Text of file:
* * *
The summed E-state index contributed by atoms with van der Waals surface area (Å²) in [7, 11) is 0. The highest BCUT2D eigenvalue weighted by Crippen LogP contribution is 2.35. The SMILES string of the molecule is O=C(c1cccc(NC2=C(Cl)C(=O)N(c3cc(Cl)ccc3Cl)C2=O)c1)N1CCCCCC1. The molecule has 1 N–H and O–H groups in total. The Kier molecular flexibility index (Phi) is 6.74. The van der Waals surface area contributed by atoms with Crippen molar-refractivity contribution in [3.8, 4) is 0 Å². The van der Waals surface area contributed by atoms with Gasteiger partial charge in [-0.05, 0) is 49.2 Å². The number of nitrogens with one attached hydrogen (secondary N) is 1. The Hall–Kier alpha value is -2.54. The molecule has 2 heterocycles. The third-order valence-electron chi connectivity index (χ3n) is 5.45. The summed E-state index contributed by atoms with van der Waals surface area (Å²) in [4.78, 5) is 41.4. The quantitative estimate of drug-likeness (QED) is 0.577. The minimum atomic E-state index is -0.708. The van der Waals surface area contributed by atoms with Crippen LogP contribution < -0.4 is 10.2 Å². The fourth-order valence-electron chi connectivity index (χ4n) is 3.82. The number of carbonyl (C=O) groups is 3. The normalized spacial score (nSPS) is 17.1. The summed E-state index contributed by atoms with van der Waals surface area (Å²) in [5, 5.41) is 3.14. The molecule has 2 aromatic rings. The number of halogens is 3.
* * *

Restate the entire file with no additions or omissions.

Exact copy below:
The summed E-state index contributed by atoms with van der Waals surface area (Å²) in [7, 11) is 0. The highest BCUT2D eigenvalue weighted by Crippen LogP contribution is 2.35. The SMILES string of the molecule is O=C(c1cccc(NC2=C(Cl)C(=O)N(c3cc(Cl)ccc3Cl)C2=O)c1)N1CCCCCC1. The molecule has 1 N–H and O–H groups in total. The Kier molecular flexibility index (Phi) is 6.74. The van der Waals surface area contributed by atoms with Crippen molar-refractivity contribution in [3.8, 4) is 0 Å². The van der Waals surface area contributed by atoms with Gasteiger partial charge in [-0.05, 0) is 49.2 Å². The number of nitrogens with one attached hydrogen (secondary N) is 1. The Hall–Kier alpha value is -2.54. The molecule has 2 heterocycles. The third-order valence-electron chi connectivity index (χ3n) is 5.45. The summed E-state index contributed by atoms with van der Waals surface area (Å²) in [4.78, 5) is 41.4. The quantitative estimate of drug-likeness (QED) is 0.577. The minimum atomic E-state index is -0.708. The van der Waals surface area contributed by atoms with Crippen LogP contribution < -0.4 is 10.2 Å². The fourth-order valence-electron chi connectivity index (χ4n) is 3.82. The number of carbonyl (C=O) groups is 3. The normalized spacial score (nSPS) is 17.1. The summed E-state index contributed by atoms with van der Waals surface area (Å²) in [5, 5.41) is 3.14. The molecule has 2 aromatic rings. The number of halogens is 3.